Benjamin Studebaker

Yet Another Attempt to Make the World a Better Place by Writing Things

Tag: Europe

The Problem with the Labour Party

On the 12th, the British Labour Party suffered a devastating electoral defeat at the hands of Boris Johnson’s Conservative Party. There have been lots of pieces about why Labour lost. Having taken the better part of a week to think about it, I’ve come to a view about where the trouble lies. Let me share it with you.

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Why Trump Can’t Red-Bait His Way Out of 2020

Heading into the 2020 election cycle, the Trump administration is trying to portray the president as America’s shield against socialism. First President Trump proclaimed at the State of the Union that America “will never be a socialist country”:

More recently, he has levied sanctions on Cuba, Nicaragua, and Venezuela. The administration alleges that Cuba and Nicaragua are propping up the Maduro regime in Venezuela. It hopes to use the sanctions to get them to stop, while sending a warning to external powers like Russia and China.

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How Changing Understandings of Democracy Create New Possibilities for the Left

Yesterday, I gave a short talk for the Platypus Society at Goldsmiths‘ in London about interactions between democracy and leftism. The following post is a transcript of that talk.

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How and Why Slavery Got Abolished

One of the things I find odd about the American discourse about slavery is how rarely Americans think about slavery as an institution which existed outside America. Not only did slavery exist in the ancient world in a pre-racialised way–in which many slaves were white, and many masters were people of colour–but it also existed in many other places during the period in which it existed in America. In many of these places, slavery was abolished not by violence but by ordinary politics. Yet this is rarely acknowledged or discussed, and it is increasingly common for Americans to frame our history largely in terms of the slavery question. We don’t often ask why slavery was more contentious in the United States than in other places. That’s what I want to think about with you today.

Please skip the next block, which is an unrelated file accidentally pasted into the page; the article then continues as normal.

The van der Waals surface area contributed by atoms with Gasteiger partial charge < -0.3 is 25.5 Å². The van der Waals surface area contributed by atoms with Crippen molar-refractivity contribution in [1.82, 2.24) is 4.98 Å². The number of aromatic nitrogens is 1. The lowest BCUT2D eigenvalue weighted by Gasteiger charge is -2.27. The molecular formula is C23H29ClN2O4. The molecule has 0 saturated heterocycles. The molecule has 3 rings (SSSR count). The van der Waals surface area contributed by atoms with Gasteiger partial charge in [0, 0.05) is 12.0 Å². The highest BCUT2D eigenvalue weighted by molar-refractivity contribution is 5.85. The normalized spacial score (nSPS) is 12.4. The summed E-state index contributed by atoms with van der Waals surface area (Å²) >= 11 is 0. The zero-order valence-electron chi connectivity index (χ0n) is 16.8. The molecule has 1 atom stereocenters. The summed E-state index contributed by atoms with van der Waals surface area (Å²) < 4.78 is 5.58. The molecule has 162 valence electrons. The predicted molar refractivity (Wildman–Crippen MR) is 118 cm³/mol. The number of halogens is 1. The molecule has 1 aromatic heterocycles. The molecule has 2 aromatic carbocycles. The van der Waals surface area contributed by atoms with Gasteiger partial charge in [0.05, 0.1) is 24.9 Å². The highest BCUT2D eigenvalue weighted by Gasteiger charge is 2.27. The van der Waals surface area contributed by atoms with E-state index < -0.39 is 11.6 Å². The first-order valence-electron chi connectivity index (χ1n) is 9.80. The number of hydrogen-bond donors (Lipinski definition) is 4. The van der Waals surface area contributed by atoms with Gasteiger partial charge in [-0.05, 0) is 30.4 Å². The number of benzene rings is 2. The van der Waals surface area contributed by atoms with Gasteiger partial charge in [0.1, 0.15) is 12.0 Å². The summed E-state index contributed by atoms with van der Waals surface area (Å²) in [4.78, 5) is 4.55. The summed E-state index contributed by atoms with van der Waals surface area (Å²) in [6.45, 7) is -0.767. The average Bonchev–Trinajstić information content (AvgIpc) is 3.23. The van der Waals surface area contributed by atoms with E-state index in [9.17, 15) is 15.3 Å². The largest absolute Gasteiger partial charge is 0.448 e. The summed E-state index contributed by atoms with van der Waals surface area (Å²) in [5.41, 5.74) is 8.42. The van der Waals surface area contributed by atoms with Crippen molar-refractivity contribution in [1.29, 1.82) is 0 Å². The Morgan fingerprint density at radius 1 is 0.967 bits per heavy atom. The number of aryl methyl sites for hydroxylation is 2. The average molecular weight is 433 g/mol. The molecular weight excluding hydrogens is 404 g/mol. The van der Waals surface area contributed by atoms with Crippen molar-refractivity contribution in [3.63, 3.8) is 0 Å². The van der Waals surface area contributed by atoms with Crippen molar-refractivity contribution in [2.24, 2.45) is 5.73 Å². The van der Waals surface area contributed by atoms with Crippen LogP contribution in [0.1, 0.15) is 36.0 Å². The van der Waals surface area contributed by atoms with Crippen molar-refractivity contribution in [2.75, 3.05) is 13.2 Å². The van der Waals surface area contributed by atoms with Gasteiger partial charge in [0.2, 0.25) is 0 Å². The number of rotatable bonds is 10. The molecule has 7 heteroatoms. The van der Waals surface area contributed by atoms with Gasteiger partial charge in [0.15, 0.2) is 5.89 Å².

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Why Political Disagreement is so Hard to Settle

Last week, I went to one of the debates at the Cambridge Union about whether or not Britain ought to have a second referendum on Brexit. It struck me that the way this argument works is very misleading. The two sides pretend to be arguing about whether it would be democratic to have another referendum, and frame their arguments around procedural fairness and democratic legitimacy. But that isn’t really what the argument is about. There’s a much deeper disagreement, about whether Brexit is an acceptable outcome in the first place–if it’s the kind of result which, by its very nature, invalidates the process which led up to it.

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